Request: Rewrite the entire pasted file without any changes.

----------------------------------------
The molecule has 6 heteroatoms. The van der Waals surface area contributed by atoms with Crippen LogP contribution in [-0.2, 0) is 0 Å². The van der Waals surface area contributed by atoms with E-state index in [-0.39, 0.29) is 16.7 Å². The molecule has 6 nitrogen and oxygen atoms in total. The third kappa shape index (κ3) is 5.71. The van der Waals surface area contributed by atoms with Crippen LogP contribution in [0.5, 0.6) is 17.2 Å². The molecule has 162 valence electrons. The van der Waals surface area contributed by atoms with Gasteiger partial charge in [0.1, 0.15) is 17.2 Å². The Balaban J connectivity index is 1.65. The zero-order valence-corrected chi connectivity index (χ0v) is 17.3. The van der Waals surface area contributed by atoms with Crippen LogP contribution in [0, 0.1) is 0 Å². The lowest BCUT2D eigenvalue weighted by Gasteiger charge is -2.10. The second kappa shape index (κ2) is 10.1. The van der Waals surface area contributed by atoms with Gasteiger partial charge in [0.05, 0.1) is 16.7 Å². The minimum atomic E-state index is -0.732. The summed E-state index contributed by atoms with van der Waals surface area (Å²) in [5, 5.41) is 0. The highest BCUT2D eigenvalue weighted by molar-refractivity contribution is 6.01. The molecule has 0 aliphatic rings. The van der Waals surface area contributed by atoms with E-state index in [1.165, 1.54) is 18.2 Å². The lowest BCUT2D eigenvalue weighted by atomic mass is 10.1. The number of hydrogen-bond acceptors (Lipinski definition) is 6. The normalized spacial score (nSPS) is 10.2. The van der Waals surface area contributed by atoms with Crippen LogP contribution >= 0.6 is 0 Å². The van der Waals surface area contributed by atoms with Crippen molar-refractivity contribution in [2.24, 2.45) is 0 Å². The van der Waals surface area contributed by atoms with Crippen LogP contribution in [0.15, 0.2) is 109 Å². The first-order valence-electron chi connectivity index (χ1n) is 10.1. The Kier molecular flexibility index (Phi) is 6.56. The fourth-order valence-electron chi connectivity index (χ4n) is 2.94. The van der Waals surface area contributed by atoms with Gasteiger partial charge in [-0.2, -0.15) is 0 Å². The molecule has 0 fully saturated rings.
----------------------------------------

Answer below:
The molecule has 6 heteroatoms. The van der Waals surface area contributed by atoms with Crippen LogP contribution in [-0.2, 0) is 0 Å². The van der Waals surface area contributed by atoms with E-state index in [-0.39, 0.29) is 16.7 Å². The molecule has 6 nitrogen and oxygen atoms in total. The third kappa shape index (κ3) is 5.71. The van der Waals surface area contributed by atoms with Crippen LogP contribution in [0.5, 0.6) is 17.2 Å². The molecule has 162 valence electrons. The van der Waals surface area contributed by atoms with Gasteiger partial charge in [0.1, 0.15) is 17.2 Å². The Balaban J connectivity index is 1.65. The zero-order valence-corrected chi connectivity index (χ0v) is 17.3. The van der Waals surface area contributed by atoms with Crippen LogP contribution in [0, 0.1) is 0 Å². The lowest BCUT2D eigenvalue weighted by Gasteiger charge is -2.10. The second kappa shape index (κ2) is 10.1. The van der Waals surface area contributed by atoms with Gasteiger partial charge in [0.05, 0.1) is 16.7 Å². The minimum atomic E-state index is -0.732. The summed E-state index contributed by atoms with van der Waals surface area (Å²) in [5, 5.41) is 0. The highest BCUT2D eigenvalue weighted by molar-refractivity contribution is 6.01. The molecule has 0 aliphatic rings. The van der Waals surface area contributed by atoms with E-state index in [1.165, 1.54) is 18.2 Å². The lowest BCUT2D eigenvalue weighted by atomic mass is 10.1. The number of hydrogen-bond acceptors (Lipinski definition) is 6. The normalized spacial score (nSPS) is 10.2. The van der Waals surface area contributed by atoms with Crippen LogP contribution >= 0.6 is 0 Å². The van der Waals surface area contributed by atoms with Crippen molar-refractivity contribution in [2.24, 2.45) is 0 Å². The van der Waals surface area contributed by atoms with Crippen LogP contribution in [0.15, 0.2) is 109 Å². The first-order valence-electron chi connectivity index (χ1n) is 10.1. The Kier molecular flexibility index (Phi) is 6.56. The fourth-order valence-electron chi connectivity index (χ4n) is 2.94. The van der Waals surface area contributed by atoms with Gasteiger partial charge in [-0.2, -0.15) is 0 Å². The molecule has 0 fully saturated rings.